Ochenski: Patriotism and a free press 

Defending your country means knowing the truth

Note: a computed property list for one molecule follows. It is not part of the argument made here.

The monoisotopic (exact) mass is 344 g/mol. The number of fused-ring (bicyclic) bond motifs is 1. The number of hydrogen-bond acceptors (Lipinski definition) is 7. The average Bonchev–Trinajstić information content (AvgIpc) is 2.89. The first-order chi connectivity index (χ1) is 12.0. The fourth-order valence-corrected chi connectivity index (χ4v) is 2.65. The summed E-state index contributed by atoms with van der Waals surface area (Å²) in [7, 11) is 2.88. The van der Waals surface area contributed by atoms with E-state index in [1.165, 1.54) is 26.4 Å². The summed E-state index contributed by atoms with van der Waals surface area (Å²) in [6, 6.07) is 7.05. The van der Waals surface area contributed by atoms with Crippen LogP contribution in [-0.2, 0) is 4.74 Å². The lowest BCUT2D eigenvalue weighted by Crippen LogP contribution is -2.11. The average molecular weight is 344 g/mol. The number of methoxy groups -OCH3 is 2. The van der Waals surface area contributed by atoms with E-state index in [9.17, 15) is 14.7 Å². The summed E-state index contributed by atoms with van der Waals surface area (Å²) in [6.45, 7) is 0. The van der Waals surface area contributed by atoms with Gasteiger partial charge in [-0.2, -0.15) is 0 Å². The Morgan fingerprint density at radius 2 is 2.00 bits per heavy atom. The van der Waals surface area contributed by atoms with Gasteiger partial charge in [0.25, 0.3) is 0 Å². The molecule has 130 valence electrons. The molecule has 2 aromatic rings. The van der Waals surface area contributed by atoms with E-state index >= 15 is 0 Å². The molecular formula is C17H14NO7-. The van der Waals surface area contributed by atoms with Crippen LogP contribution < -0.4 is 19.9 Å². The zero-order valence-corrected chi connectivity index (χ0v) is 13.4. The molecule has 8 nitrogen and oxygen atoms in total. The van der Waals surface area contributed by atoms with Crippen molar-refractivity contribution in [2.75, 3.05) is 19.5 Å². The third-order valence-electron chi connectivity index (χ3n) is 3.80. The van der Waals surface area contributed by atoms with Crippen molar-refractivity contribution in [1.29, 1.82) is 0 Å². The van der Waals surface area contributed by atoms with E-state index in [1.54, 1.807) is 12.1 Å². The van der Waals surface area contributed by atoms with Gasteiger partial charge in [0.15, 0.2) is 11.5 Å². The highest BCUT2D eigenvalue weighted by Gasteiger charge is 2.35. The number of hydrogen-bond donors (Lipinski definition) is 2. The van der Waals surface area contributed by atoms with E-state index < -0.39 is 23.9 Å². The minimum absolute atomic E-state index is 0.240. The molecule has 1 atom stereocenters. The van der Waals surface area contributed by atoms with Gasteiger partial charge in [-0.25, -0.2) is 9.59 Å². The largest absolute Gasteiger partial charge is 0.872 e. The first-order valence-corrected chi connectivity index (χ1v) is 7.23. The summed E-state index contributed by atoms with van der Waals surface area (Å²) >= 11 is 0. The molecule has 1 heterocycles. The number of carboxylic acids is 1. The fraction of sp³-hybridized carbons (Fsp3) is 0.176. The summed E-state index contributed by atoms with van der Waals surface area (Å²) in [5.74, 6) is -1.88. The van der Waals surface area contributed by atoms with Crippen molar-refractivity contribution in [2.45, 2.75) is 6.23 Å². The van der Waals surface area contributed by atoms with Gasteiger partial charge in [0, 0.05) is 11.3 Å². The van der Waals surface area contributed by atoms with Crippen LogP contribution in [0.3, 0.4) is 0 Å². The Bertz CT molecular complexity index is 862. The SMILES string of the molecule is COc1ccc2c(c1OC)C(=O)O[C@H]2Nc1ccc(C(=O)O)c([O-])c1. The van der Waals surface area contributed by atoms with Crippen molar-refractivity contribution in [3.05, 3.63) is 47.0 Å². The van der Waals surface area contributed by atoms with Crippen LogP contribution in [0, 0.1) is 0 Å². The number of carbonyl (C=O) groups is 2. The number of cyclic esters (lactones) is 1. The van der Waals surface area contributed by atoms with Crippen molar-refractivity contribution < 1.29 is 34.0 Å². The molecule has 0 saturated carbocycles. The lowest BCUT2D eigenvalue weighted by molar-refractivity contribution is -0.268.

Now that America is “at war,” it seems the citizens of this country no longer deserve the right to either ask questions or receive accurate information about what’s going on with our own government. In a broad-spectrum effort, federal and even state government officials are now simply refusing to answer questions on a growing variety of issues. Sadly, we are letting them get away with it. Instead of real news and real answers, we get a lukewarm pablum of propaganda, intended to make us feel secure and calm, assuring us that everything is under control. Our president encourages us to be “patriotic” by dumping our concerns and going to Disneyland where, ostensibly, we will spend money like mad and indulge ourselves in fantasyland creations. But thanks to the increasing spin cycle of the media, we don’t have to go to Disneyland to get fantasy—it comes over the tube and on the front pages of the paper every morning. Disneyland fantasies may have their place in the world, but not as a substitute for a free press.